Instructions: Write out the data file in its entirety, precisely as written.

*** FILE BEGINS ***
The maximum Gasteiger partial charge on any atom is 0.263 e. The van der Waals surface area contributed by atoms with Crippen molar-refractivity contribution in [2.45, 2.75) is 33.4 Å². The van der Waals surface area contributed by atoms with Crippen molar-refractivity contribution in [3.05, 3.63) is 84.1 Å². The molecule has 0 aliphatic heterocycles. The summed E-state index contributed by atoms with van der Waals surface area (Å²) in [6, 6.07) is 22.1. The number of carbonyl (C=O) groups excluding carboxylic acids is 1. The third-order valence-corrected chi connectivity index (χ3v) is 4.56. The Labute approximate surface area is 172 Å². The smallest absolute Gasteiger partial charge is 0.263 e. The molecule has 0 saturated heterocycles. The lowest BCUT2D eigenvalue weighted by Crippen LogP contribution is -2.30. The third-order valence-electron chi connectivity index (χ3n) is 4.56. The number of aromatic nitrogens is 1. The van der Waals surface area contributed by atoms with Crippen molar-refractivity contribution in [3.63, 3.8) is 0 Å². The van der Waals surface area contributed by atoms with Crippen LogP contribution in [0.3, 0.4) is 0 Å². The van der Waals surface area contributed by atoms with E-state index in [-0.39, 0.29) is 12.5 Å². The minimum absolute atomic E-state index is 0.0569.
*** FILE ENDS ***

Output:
The maximum Gasteiger partial charge on any atom is 0.263 e. The van der Waals surface area contributed by atoms with Crippen molar-refractivity contribution in [2.45, 2.75) is 33.4 Å². The van der Waals surface area contributed by atoms with Crippen molar-refractivity contribution in [3.05, 3.63) is 84.1 Å². The molecule has 0 aliphatic heterocycles. The summed E-state index contributed by atoms with van der Waals surface area (Å²) in [6, 6.07) is 22.1. The number of carbonyl (C=O) groups excluding carboxylic acids is 1. The third-order valence-corrected chi connectivity index (χ3v) is 4.56. The Labute approximate surface area is 172 Å². The smallest absolute Gasteiger partial charge is 0.263 e. The molecule has 0 saturated heterocycles. The lowest BCUT2D eigenvalue weighted by Crippen LogP contribution is -2.30. The third-order valence-electron chi connectivity index (χ3n) is 4.56. The number of aromatic nitrogens is 1. The van der Waals surface area contributed by atoms with Crippen molar-refractivity contribution in [3.63, 3.8) is 0 Å². The van der Waals surface area contributed by atoms with Crippen LogP contribution in [0.3, 0.4) is 0 Å². The van der Waals surface area contributed by atoms with E-state index in [-0.39, 0.29) is 12.5 Å². The minimum absolute atomic E-state index is 0.0569.